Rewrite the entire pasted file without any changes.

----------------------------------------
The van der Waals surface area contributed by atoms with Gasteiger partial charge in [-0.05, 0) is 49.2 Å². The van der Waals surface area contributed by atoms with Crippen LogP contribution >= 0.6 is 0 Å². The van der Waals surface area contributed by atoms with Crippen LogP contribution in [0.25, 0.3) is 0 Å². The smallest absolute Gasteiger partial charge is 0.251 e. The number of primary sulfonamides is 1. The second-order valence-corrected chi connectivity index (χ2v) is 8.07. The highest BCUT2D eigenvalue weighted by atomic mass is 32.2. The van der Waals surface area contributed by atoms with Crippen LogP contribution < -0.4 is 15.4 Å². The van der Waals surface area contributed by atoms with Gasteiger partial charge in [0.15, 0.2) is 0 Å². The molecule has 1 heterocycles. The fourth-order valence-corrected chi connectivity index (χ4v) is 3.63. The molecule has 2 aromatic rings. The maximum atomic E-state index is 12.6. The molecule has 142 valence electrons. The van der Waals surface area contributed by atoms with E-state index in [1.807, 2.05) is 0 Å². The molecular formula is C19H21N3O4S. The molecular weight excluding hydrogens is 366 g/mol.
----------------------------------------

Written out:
The van der Waals surface area contributed by atoms with Gasteiger partial charge in [-0.05, 0) is 49.2 Å². The van der Waals surface area contributed by atoms with Crippen LogP contribution >= 0.6 is 0 Å². The van der Waals surface area contributed by atoms with Crippen LogP contribution in [0.25, 0.3) is 0 Å². The smallest absolute Gasteiger partial charge is 0.251 e. The number of primary sulfonamides is 1. The second-order valence-corrected chi connectivity index (χ2v) is 8.07. The highest BCUT2D eigenvalue weighted by atomic mass is 32.2. The van der Waals surface area contributed by atoms with Crippen LogP contribution < -0.4 is 15.4 Å². The van der Waals surface area contributed by atoms with Gasteiger partial charge in [0.15, 0.2) is 0 Å². The molecule has 1 heterocycles. The fourth-order valence-corrected chi connectivity index (χ4v) is 3.63. The molecule has 2 aromatic rings. The maximum atomic E-state index is 12.6. The molecule has 142 valence electrons. The van der Waals surface area contributed by atoms with E-state index in [1.807, 2.05) is 0 Å². The molecular formula is C19H21N3O4S. The molecular weight excluding hydrogens is 366 g/mol.